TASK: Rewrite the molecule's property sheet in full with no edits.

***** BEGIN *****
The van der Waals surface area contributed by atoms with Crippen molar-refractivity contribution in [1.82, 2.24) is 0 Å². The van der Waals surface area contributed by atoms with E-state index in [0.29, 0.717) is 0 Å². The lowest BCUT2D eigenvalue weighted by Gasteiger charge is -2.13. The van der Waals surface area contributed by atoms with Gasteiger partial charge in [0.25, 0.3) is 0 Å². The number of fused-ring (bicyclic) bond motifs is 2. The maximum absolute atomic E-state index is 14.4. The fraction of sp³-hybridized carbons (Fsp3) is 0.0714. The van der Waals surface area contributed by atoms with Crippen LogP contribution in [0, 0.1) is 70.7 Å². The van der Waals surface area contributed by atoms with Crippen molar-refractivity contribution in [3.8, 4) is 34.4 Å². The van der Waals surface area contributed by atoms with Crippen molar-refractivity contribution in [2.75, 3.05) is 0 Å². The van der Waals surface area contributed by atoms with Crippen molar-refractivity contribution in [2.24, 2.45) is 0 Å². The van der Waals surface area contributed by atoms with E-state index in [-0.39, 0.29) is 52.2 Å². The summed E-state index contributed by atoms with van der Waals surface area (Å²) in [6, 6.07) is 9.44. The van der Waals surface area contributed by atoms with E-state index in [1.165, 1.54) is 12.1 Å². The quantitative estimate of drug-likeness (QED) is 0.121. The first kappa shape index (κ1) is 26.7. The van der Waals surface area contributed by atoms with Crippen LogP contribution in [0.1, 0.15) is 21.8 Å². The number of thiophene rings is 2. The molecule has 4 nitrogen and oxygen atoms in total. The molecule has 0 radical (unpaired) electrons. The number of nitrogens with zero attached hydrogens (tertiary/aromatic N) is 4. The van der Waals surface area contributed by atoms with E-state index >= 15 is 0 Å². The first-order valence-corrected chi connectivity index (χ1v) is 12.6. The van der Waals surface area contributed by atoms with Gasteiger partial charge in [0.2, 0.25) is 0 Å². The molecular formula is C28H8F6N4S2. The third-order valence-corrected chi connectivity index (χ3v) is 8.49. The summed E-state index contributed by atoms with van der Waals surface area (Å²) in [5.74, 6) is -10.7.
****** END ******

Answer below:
The van der Waals surface area contributed by atoms with Crippen molar-refractivity contribution in [1.82, 2.24) is 0 Å². The van der Waals surface area contributed by atoms with E-state index in [0.29, 0.717) is 0 Å². The lowest BCUT2D eigenvalue weighted by Gasteiger charge is -2.13. The van der Waals surface area contributed by atoms with Gasteiger partial charge in [0.25, 0.3) is 0 Å². The number of fused-ring (bicyclic) bond motifs is 2. The maximum absolute atomic E-state index is 14.4. The fraction of sp³-hybridized carbons (Fsp3) is 0.0714. The van der Waals surface area contributed by atoms with Crippen LogP contribution in [0, 0.1) is 70.7 Å². The van der Waals surface area contributed by atoms with Crippen molar-refractivity contribution in [3.8, 4) is 34.4 Å². The van der Waals surface area contributed by atoms with Crippen molar-refractivity contribution in [2.75, 3.05) is 0 Å². The van der Waals surface area contributed by atoms with Crippen molar-refractivity contribution in [2.24, 2.45) is 0 Å². The van der Waals surface area contributed by atoms with E-state index in [-0.39, 0.29) is 52.2 Å². The summed E-state index contributed by atoms with van der Waals surface area (Å²) in [6, 6.07) is 9.44. The van der Waals surface area contributed by atoms with E-state index in [1.165, 1.54) is 12.1 Å². The quantitative estimate of drug-likeness (QED) is 0.121. The first kappa shape index (κ1) is 26.7. The van der Waals surface area contributed by atoms with Crippen LogP contribution in [0.1, 0.15) is 21.8 Å². The number of thiophene rings is 2. The molecule has 4 nitrogen and oxygen atoms in total. The molecule has 0 radical (unpaired) electrons. The number of nitrogens with zero attached hydrogens (tertiary/aromatic N) is 4. The van der Waals surface area contributed by atoms with E-state index >= 15 is 0 Å². The first-order valence-corrected chi connectivity index (χ1v) is 12.6. The van der Waals surface area contributed by atoms with Gasteiger partial charge in [0.2, 0.25) is 0 Å². The molecular formula is C28H8F6N4S2. The third-order valence-corrected chi connectivity index (χ3v) is 8.49. The summed E-state index contributed by atoms with van der Waals surface area (Å²) in [5.74, 6) is -10.7.